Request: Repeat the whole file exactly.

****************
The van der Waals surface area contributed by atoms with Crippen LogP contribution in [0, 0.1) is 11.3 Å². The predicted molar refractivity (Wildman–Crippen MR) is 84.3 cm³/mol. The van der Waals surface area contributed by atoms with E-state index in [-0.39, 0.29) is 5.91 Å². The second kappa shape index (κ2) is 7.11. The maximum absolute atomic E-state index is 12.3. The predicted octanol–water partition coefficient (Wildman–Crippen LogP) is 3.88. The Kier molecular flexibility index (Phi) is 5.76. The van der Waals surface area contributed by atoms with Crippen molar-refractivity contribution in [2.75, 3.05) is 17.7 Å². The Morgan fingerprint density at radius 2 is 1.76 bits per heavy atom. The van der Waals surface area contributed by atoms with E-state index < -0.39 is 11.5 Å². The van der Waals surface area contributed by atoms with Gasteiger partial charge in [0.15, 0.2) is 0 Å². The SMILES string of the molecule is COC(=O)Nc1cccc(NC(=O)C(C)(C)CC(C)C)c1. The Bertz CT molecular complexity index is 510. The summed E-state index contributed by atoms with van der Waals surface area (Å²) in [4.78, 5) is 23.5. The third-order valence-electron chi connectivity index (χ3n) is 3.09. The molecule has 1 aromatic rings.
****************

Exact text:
The van der Waals surface area contributed by atoms with Crippen LogP contribution in [0, 0.1) is 11.3 Å². The predicted molar refractivity (Wildman–Crippen MR) is 84.3 cm³/mol. The van der Waals surface area contributed by atoms with E-state index in [-0.39, 0.29) is 5.91 Å². The second kappa shape index (κ2) is 7.11. The maximum absolute atomic E-state index is 12.3. The predicted octanol–water partition coefficient (Wildman–Crippen LogP) is 3.88. The Kier molecular flexibility index (Phi) is 5.76. The van der Waals surface area contributed by atoms with Crippen molar-refractivity contribution in [2.75, 3.05) is 17.7 Å². The Morgan fingerprint density at radius 2 is 1.76 bits per heavy atom. The van der Waals surface area contributed by atoms with E-state index < -0.39 is 11.5 Å². The van der Waals surface area contributed by atoms with Gasteiger partial charge in [0.15, 0.2) is 0 Å². The SMILES string of the molecule is COC(=O)Nc1cccc(NC(=O)C(C)(C)CC(C)C)c1. The Bertz CT molecular complexity index is 510. The summed E-state index contributed by atoms with van der Waals surface area (Å²) in [4.78, 5) is 23.5. The third-order valence-electron chi connectivity index (χ3n) is 3.09. The molecule has 1 aromatic rings.